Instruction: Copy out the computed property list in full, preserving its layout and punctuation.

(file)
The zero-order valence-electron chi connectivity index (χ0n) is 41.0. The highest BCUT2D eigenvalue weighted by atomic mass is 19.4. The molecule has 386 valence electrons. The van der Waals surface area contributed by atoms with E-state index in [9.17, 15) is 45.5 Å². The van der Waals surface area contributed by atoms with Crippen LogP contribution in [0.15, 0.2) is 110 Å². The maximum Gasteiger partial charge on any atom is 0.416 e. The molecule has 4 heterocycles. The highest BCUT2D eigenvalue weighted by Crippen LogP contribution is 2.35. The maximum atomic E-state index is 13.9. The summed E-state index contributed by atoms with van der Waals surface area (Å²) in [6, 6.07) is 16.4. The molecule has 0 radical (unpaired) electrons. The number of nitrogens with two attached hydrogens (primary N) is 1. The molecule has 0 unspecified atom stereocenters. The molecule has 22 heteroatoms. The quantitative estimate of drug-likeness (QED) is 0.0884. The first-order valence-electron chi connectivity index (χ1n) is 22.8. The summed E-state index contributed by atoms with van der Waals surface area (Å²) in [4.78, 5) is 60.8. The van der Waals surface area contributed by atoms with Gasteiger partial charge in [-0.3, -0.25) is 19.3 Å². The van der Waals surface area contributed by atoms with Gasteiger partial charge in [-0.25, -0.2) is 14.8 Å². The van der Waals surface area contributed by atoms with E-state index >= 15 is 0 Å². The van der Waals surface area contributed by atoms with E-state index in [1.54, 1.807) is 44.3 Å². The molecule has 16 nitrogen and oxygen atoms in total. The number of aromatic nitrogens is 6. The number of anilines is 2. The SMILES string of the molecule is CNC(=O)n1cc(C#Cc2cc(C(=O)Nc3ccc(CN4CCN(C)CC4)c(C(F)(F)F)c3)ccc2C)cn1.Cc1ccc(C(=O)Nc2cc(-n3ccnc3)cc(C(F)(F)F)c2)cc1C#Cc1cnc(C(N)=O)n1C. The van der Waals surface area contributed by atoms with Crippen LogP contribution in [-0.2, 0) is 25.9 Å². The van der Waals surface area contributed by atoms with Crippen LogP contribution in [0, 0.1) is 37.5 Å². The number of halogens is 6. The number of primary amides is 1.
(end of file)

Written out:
The zero-order valence-electron chi connectivity index (χ0n) is 41.0. The highest BCUT2D eigenvalue weighted by atomic mass is 19.4. The molecule has 386 valence electrons. The van der Waals surface area contributed by atoms with E-state index in [9.17, 15) is 45.5 Å². The van der Waals surface area contributed by atoms with Crippen LogP contribution in [0.15, 0.2) is 110 Å². The maximum Gasteiger partial charge on any atom is 0.416 e. The molecule has 4 heterocycles. The highest BCUT2D eigenvalue weighted by Crippen LogP contribution is 2.35. The maximum atomic E-state index is 13.9. The summed E-state index contributed by atoms with van der Waals surface area (Å²) in [6, 6.07) is 16.4. The molecule has 0 radical (unpaired) electrons. The number of nitrogens with two attached hydrogens (primary N) is 1. The molecule has 0 unspecified atom stereocenters. The molecule has 22 heteroatoms. The quantitative estimate of drug-likeness (QED) is 0.0884. The first-order valence-electron chi connectivity index (χ1n) is 22.8. The summed E-state index contributed by atoms with van der Waals surface area (Å²) in [4.78, 5) is 60.8. The van der Waals surface area contributed by atoms with Gasteiger partial charge in [-0.3, -0.25) is 19.3 Å². The van der Waals surface area contributed by atoms with Gasteiger partial charge in [-0.25, -0.2) is 14.8 Å². The van der Waals surface area contributed by atoms with E-state index >= 15 is 0 Å². The van der Waals surface area contributed by atoms with E-state index in [1.54, 1.807) is 44.3 Å². The molecule has 16 nitrogen and oxygen atoms in total. The number of aromatic nitrogens is 6. The number of anilines is 2. The SMILES string of the molecule is CNC(=O)n1cc(C#Cc2cc(C(=O)Nc3ccc(CN4CCN(C)CC4)c(C(F)(F)F)c3)ccc2C)cn1.Cc1ccc(C(=O)Nc2cc(-n3ccnc3)cc(C(F)(F)F)c2)cc1C#Cc1cnc(C(N)=O)n1C. The van der Waals surface area contributed by atoms with Crippen LogP contribution in [-0.2, 0) is 25.9 Å². The van der Waals surface area contributed by atoms with Crippen LogP contribution in [0, 0.1) is 37.5 Å². The number of halogens is 6. The number of primary amides is 1.